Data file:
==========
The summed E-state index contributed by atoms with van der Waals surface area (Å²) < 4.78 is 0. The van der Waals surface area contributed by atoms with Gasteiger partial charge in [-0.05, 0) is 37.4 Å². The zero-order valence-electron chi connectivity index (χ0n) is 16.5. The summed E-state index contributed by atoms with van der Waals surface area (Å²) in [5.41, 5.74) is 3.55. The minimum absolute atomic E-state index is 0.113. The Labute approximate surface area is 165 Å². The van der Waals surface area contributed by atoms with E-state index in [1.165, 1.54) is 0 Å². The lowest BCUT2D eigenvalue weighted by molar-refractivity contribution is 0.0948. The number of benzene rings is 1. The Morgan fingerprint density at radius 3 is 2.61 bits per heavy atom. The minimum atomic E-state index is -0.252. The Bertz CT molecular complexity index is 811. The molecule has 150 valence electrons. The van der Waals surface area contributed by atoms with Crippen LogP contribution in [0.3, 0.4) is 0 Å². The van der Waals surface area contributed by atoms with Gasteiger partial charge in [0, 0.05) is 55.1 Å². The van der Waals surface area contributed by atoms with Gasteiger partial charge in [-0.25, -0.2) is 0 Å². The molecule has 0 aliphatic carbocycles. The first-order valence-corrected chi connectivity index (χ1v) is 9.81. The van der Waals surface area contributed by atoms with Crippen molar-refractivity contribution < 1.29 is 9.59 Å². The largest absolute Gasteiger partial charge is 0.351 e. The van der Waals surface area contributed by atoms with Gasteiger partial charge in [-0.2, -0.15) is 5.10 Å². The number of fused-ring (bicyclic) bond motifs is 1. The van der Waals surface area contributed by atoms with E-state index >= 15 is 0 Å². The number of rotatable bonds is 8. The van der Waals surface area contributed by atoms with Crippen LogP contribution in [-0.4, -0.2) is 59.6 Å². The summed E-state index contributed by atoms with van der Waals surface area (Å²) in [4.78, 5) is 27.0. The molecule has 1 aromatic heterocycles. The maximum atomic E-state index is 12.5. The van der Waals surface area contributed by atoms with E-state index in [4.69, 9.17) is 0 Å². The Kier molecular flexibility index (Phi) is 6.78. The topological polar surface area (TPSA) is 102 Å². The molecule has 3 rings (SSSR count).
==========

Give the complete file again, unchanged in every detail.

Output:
The summed E-state index contributed by atoms with van der Waals surface area (Å²) < 4.78 is 0. The van der Waals surface area contributed by atoms with Gasteiger partial charge in [-0.05, 0) is 37.4 Å². The zero-order valence-electron chi connectivity index (χ0n) is 16.5. The summed E-state index contributed by atoms with van der Waals surface area (Å²) in [5.41, 5.74) is 3.55. The minimum absolute atomic E-state index is 0.113. The Labute approximate surface area is 165 Å². The van der Waals surface area contributed by atoms with E-state index in [1.165, 1.54) is 0 Å². The lowest BCUT2D eigenvalue weighted by molar-refractivity contribution is 0.0948. The number of benzene rings is 1. The Morgan fingerprint density at radius 3 is 2.61 bits per heavy atom. The minimum atomic E-state index is -0.252. The Bertz CT molecular complexity index is 811. The molecule has 150 valence electrons. The van der Waals surface area contributed by atoms with Crippen LogP contribution in [0.3, 0.4) is 0 Å². The van der Waals surface area contributed by atoms with Gasteiger partial charge in [0, 0.05) is 55.1 Å². The van der Waals surface area contributed by atoms with Gasteiger partial charge in [-0.25, -0.2) is 0 Å². The molecule has 0 aliphatic carbocycles. The first-order valence-corrected chi connectivity index (χ1v) is 9.81. The van der Waals surface area contributed by atoms with Crippen molar-refractivity contribution < 1.29 is 9.59 Å². The largest absolute Gasteiger partial charge is 0.351 e. The van der Waals surface area contributed by atoms with Gasteiger partial charge in [-0.2, -0.15) is 5.10 Å². The number of fused-ring (bicyclic) bond motifs is 1. The van der Waals surface area contributed by atoms with E-state index >= 15 is 0 Å². The number of rotatable bonds is 8. The van der Waals surface area contributed by atoms with Crippen LogP contribution in [-0.4, -0.2) is 59.6 Å². The summed E-state index contributed by atoms with van der Waals surface area (Å²) in [4.78, 5) is 27.0. The molecule has 1 aromatic heterocycles. The maximum atomic E-state index is 12.5. The van der Waals surface area contributed by atoms with E-state index in [4.69, 9.17) is 0 Å². The Kier molecular flexibility index (Phi) is 6.78. The topological polar surface area (TPSA) is 102 Å². The molecule has 3 rings (SSSR count).